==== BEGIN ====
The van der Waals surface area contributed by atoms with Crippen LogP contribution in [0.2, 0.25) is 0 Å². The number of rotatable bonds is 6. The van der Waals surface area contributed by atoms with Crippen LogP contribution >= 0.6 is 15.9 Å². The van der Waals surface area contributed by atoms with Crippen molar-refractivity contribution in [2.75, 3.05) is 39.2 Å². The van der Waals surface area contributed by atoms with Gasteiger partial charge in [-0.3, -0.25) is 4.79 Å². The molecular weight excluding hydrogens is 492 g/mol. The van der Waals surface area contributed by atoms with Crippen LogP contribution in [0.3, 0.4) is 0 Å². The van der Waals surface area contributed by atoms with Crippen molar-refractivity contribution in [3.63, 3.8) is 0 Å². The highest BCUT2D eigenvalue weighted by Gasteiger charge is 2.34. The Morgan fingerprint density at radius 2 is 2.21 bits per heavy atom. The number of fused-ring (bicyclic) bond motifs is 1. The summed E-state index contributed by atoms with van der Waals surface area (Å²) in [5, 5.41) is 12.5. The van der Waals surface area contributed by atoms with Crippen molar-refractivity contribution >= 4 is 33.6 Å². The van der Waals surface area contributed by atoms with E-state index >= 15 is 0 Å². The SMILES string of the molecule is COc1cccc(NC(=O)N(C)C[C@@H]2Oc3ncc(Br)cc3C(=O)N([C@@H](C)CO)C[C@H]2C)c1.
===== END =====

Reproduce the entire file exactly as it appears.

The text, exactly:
The van der Waals surface area contributed by atoms with Crippen LogP contribution in [0.2, 0.25) is 0 Å². The number of rotatable bonds is 6. The van der Waals surface area contributed by atoms with Crippen LogP contribution >= 0.6 is 15.9 Å². The van der Waals surface area contributed by atoms with Crippen molar-refractivity contribution in [2.75, 3.05) is 39.2 Å². The van der Waals surface area contributed by atoms with Gasteiger partial charge in [-0.3, -0.25) is 4.79 Å². The molecular weight excluding hydrogens is 492 g/mol. The van der Waals surface area contributed by atoms with Crippen LogP contribution in [0.3, 0.4) is 0 Å². The van der Waals surface area contributed by atoms with Crippen molar-refractivity contribution in [3.63, 3.8) is 0 Å². The highest BCUT2D eigenvalue weighted by Gasteiger charge is 2.34. The Morgan fingerprint density at radius 2 is 2.21 bits per heavy atom. The number of fused-ring (bicyclic) bond motifs is 1. The summed E-state index contributed by atoms with van der Waals surface area (Å²) in [5, 5.41) is 12.5. The van der Waals surface area contributed by atoms with Crippen molar-refractivity contribution >= 4 is 33.6 Å². The van der Waals surface area contributed by atoms with E-state index >= 15 is 0 Å². The SMILES string of the molecule is COc1cccc(NC(=O)N(C)C[C@@H]2Oc3ncc(Br)cc3C(=O)N([C@@H](C)CO)C[C@H]2C)c1.